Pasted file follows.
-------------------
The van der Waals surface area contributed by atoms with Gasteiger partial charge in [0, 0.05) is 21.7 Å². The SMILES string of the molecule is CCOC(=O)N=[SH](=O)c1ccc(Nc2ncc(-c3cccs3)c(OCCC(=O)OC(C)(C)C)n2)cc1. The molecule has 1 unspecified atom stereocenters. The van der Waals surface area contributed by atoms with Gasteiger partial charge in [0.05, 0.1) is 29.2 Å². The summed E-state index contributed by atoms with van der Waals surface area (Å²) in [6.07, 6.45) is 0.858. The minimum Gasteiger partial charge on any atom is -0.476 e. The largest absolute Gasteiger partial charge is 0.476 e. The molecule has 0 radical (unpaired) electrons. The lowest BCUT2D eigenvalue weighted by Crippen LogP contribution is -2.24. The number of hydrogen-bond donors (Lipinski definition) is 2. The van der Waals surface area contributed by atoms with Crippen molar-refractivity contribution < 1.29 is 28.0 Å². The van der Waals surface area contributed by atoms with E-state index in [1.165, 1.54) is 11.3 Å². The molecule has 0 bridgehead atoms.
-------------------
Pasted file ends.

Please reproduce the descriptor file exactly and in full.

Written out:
The van der Waals surface area contributed by atoms with Gasteiger partial charge in [0, 0.05) is 21.7 Å². The SMILES string of the molecule is CCOC(=O)N=[SH](=O)c1ccc(Nc2ncc(-c3cccs3)c(OCCC(=O)OC(C)(C)C)n2)cc1. The molecule has 1 unspecified atom stereocenters. The van der Waals surface area contributed by atoms with Gasteiger partial charge in [0.05, 0.1) is 29.2 Å². The summed E-state index contributed by atoms with van der Waals surface area (Å²) in [6.07, 6.45) is 0.858. The minimum Gasteiger partial charge on any atom is -0.476 e. The largest absolute Gasteiger partial charge is 0.476 e. The molecule has 0 radical (unpaired) electrons. The lowest BCUT2D eigenvalue weighted by Crippen LogP contribution is -2.24. The number of hydrogen-bond donors (Lipinski definition) is 2. The van der Waals surface area contributed by atoms with Crippen molar-refractivity contribution < 1.29 is 28.0 Å². The van der Waals surface area contributed by atoms with E-state index in [1.165, 1.54) is 11.3 Å². The molecule has 0 bridgehead atoms.